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Late Term Preemie Support

Meet Manasi, Preemie Parent Mentor

My preemie(s) was born at: 34 weeks
Days spent in the NICU: 10
Parent of Multiples: No
Our NICU Journey included: High-risk pregnancy, bedrest, breastfeeding, pumping.

Before my daughter was born at 34 weeks, I had been on bedrest for 10 weeks and had several hospital visits to stop preterm labor. When she was born, I was both scared (because she was early) but relieved (because I could see her). The nurses at my NICU were amazing and really helped my husband and I learn how to give her a bath, hold her, and feed her. They gave us a crash course in taking care of her and I am so grateful for that. The hardest part was leaving the hospital without her and I cried for days.

It’s been wonderful watching my daughter grow! I became a Graham’s Foundation Preemie Parent Mentor because I want to support parents whose journey started even before the NICU, when they are first told they are high risk or are put on bedrest. I know from personal experience that it makes the whole pregnancy and birth even more challenging when you’re high risk. I want to provide a listening ear so they can express their thoughts and emotions in a safe environment.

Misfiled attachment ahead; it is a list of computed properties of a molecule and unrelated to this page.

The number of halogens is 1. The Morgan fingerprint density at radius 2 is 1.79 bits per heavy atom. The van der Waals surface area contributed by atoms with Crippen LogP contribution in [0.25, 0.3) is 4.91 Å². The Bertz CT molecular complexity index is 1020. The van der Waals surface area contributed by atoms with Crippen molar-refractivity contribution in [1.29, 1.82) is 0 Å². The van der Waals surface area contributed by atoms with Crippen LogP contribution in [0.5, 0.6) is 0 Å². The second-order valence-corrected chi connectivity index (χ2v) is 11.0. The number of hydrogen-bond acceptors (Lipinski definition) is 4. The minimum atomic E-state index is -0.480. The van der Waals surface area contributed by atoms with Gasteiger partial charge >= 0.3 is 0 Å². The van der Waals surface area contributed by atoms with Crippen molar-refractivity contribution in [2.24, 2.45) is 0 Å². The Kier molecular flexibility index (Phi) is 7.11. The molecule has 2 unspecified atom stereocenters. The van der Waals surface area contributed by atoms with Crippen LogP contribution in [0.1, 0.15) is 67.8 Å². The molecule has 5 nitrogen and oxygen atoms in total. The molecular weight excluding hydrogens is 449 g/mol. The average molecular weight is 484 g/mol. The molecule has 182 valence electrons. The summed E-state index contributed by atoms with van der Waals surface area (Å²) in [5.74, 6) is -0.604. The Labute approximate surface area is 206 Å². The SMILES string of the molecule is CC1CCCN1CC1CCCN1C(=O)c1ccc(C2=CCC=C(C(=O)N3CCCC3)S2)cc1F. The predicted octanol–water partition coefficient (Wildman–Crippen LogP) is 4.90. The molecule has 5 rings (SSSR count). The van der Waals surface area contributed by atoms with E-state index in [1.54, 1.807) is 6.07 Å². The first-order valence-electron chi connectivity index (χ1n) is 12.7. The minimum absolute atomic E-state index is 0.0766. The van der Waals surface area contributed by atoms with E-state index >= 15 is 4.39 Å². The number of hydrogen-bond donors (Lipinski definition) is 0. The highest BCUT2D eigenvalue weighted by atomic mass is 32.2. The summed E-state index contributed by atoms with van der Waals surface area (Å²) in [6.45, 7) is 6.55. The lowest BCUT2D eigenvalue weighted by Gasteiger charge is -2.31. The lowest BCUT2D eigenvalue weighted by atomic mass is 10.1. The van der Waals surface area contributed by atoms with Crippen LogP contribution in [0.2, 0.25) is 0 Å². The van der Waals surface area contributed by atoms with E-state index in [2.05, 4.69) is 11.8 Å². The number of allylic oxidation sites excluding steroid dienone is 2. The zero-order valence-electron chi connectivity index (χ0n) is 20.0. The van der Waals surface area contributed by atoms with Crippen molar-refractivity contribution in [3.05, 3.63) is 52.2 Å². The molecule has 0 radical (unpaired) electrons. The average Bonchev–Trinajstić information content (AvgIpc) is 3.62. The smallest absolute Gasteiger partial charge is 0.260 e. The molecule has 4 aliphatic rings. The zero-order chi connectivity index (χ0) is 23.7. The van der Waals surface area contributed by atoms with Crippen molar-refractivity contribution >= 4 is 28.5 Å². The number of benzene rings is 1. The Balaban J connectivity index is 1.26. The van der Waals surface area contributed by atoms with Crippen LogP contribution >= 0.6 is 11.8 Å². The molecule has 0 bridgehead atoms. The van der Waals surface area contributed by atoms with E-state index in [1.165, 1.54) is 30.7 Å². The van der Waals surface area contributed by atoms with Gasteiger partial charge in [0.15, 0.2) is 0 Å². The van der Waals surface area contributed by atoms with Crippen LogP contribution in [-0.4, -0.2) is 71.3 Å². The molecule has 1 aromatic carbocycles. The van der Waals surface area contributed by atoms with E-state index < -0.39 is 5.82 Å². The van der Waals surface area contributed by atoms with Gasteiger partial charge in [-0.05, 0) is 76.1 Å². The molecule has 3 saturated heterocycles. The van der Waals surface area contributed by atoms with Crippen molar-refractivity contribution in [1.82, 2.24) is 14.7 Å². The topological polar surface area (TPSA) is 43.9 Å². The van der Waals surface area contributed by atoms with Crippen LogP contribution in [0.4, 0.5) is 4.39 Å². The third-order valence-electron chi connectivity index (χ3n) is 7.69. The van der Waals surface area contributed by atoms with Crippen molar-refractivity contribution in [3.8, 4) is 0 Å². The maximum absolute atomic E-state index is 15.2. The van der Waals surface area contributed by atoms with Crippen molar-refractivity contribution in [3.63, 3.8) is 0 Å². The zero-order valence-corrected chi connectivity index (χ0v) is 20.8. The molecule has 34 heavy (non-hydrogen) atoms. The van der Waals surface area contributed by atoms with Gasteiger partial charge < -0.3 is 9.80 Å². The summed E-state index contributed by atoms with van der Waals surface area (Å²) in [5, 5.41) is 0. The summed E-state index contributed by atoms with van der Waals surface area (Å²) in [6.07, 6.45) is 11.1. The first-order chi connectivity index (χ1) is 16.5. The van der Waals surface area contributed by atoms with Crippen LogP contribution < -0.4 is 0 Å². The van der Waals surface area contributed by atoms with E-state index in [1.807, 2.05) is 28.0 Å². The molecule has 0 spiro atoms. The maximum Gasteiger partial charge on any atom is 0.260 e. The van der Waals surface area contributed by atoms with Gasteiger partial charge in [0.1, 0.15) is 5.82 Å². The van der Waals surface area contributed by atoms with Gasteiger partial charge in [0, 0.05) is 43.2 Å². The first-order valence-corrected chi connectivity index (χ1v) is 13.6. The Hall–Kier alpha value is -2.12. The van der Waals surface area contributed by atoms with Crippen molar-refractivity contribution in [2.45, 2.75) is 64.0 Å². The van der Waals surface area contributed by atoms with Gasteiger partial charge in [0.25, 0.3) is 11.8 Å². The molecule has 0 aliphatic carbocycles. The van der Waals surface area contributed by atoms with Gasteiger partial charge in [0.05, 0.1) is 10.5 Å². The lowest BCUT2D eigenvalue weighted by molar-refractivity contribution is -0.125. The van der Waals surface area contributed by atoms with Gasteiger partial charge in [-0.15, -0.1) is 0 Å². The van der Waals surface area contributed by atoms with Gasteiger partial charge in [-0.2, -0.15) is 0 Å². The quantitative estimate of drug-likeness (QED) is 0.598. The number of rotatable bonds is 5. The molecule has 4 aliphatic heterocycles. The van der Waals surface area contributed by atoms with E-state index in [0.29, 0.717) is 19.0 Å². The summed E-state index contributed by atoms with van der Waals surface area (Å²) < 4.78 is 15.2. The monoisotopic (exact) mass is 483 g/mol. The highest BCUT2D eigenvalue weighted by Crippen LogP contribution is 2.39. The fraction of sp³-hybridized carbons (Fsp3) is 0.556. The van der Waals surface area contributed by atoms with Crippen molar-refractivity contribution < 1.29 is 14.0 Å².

Manasi’s tips for new NICU parents:

  • Leverage ALL the resources in the NICU (nurses, doctors, lactation consultants) to help you while your little one is in the NICU.
  • Don’t be afraid to ask for help if you need it.
  • Allow your friends and family to support you with whatever you need.

Late-Term Preemie Support

Having a late-term preemie may seem like an easy journey when compared with the roller-coaster ride of having a micropreemie, but late-term preemies can still have feeding challenges, breathing issues, health concerns, and a stressful NICU stay. Because late-term preemies are nearly as big as newborns, many people assume they are equally resilient when that’s not usually the case.